Wondering What's New In Implant Dentistry? 3 Important Advancements

Unlike dentures, plates, and other dental appliances, dental implants are a permanent replacement solution for those who have lost one or more teeth due to accidents, injuries, disease, or age-related issues. Since the care of a high-quality dental implant is similar to that of a natural, healthy tooth, recipients no longer need to use special solutions or adhesives and instead are able to brush, floss, and rinse normally. If you are interested in exploring the possibility of a dental implant to replace one or more of your own missing or damaged teeth, you will be happy to learn about these new developments in implant dentistry.  

Better options for infection control

Because of the warm, moist conditions and bacteria present in the oral cavities, the risk of infection for any type of invasive dental procedure is one that must be carefully considered. Since implant dentistry involves placing an anchor into the bone of the jaw, infection has been a concern for dental implant patients in the past. One recent advancement may be able to lessen this risk for most patients. 

This advancement involves using a specially designed implant that includes an internal reservoir filled with an antimicrobial agent. Constructed of a porous composite material, the implant is able to gradually release the antimicrobial agent over a long period of time to help protect patients from infections. 

Robotic implant surgeries offer more precision

Another exciting advancement in the implant dentistry world is the use of robotic technology to perform the actual surgical procedures. The medical community has increasing used robotic surgery in many other types of procedures and it has proven to be extremely effective in applications where precision is needed.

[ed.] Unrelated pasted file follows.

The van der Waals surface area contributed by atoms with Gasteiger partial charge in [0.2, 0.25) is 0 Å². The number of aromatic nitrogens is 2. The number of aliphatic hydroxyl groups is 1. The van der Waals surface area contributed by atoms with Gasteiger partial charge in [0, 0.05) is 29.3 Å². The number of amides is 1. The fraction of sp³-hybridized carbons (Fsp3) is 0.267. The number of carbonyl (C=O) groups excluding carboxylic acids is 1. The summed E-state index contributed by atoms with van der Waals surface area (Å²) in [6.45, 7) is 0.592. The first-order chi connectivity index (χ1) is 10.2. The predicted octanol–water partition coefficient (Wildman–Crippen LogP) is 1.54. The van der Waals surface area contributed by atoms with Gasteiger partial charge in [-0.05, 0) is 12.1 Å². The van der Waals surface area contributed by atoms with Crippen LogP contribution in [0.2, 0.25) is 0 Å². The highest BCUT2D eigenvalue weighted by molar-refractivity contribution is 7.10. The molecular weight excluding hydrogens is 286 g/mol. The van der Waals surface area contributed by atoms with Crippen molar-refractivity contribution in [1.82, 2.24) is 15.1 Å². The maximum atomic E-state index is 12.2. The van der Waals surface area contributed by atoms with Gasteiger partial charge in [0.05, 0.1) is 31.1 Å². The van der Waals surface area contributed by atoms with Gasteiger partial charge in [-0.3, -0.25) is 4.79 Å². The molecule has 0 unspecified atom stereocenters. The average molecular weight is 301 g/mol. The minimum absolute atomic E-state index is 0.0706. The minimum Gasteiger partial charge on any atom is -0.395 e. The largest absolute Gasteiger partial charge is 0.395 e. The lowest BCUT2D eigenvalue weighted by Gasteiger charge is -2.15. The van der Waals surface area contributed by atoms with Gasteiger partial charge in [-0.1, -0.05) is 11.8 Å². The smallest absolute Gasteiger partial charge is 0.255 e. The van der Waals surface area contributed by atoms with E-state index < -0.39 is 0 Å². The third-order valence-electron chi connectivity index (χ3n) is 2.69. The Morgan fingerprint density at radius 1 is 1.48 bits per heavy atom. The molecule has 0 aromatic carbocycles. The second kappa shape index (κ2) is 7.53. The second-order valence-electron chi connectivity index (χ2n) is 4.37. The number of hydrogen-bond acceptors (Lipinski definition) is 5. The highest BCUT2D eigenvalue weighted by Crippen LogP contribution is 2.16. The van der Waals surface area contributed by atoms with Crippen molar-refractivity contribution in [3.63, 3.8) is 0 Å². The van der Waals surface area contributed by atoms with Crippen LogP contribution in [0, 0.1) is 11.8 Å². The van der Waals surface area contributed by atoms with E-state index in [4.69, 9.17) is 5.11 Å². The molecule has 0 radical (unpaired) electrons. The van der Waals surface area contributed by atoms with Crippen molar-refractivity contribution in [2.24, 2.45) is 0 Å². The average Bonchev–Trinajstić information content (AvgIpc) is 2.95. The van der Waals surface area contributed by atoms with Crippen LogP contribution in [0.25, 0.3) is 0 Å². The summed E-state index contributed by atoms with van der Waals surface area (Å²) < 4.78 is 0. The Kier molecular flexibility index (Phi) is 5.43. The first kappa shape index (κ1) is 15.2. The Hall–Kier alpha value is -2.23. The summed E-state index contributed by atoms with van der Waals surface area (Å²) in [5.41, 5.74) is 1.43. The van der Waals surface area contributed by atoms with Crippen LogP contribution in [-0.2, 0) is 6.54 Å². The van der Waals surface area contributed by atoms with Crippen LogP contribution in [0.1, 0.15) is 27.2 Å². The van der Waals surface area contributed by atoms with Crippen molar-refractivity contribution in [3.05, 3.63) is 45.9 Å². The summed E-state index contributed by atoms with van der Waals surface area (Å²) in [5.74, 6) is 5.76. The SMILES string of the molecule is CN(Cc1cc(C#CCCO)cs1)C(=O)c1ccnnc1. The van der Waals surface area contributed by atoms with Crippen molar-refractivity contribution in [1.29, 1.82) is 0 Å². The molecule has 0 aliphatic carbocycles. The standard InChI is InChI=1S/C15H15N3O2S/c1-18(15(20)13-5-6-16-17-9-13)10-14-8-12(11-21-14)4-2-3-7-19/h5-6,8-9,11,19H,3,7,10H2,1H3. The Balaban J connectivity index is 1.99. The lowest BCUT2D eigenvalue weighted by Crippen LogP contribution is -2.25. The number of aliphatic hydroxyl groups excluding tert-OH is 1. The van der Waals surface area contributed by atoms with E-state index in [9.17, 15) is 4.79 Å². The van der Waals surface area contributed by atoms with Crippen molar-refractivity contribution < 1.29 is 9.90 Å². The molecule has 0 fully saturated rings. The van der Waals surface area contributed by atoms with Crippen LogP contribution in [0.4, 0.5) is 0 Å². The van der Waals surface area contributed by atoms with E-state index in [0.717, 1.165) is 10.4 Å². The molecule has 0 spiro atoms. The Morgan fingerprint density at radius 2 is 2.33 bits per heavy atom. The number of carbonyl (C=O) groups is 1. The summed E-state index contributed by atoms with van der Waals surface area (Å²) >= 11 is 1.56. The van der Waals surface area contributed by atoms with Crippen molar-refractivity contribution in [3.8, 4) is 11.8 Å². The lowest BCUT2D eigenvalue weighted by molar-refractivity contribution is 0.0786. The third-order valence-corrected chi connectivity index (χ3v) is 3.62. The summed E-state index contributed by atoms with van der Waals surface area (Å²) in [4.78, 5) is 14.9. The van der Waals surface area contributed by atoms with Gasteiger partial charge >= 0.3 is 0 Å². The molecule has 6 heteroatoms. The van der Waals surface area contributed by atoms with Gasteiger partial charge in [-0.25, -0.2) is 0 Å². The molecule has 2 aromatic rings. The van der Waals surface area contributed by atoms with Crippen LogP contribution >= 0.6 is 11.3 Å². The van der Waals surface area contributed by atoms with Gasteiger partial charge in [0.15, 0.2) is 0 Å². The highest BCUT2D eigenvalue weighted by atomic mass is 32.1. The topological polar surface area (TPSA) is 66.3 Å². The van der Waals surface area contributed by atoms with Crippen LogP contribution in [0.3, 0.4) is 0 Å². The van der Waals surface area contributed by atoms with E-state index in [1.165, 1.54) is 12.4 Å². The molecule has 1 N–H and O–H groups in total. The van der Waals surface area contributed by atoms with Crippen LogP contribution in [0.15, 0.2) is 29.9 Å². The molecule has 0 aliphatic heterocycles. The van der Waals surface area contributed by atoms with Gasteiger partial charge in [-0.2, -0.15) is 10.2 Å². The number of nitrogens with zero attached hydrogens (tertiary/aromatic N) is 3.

In Miami, Florida, a robot is currently being developed for use in robotics-assisted dental surgeries and has recently completed a successful dental surgery test procedure. China has also been active in the development of this type of robotics usage. Dental experts have already reported that a robot was recently able to complete two successful dental implants in a female patient there. 

3D printing offers hope for patients with bone loss

Dental patients with insufficient bone mass have often been deemed unsuitable for standard implant surgeries, but 3D technology may solve that problem. By using hyperelastic bone made from bioactive materials and polymers, 3D printers may be able manufacture something to take the place of bone grafts and create a suitable surface for implants. 

If these advancements make you want to learn more about your options for a dental implant procedure, start by discussing your situation with your dental care provider. They can help answer your questions and refer you to a specialist in implant dentistry who can help.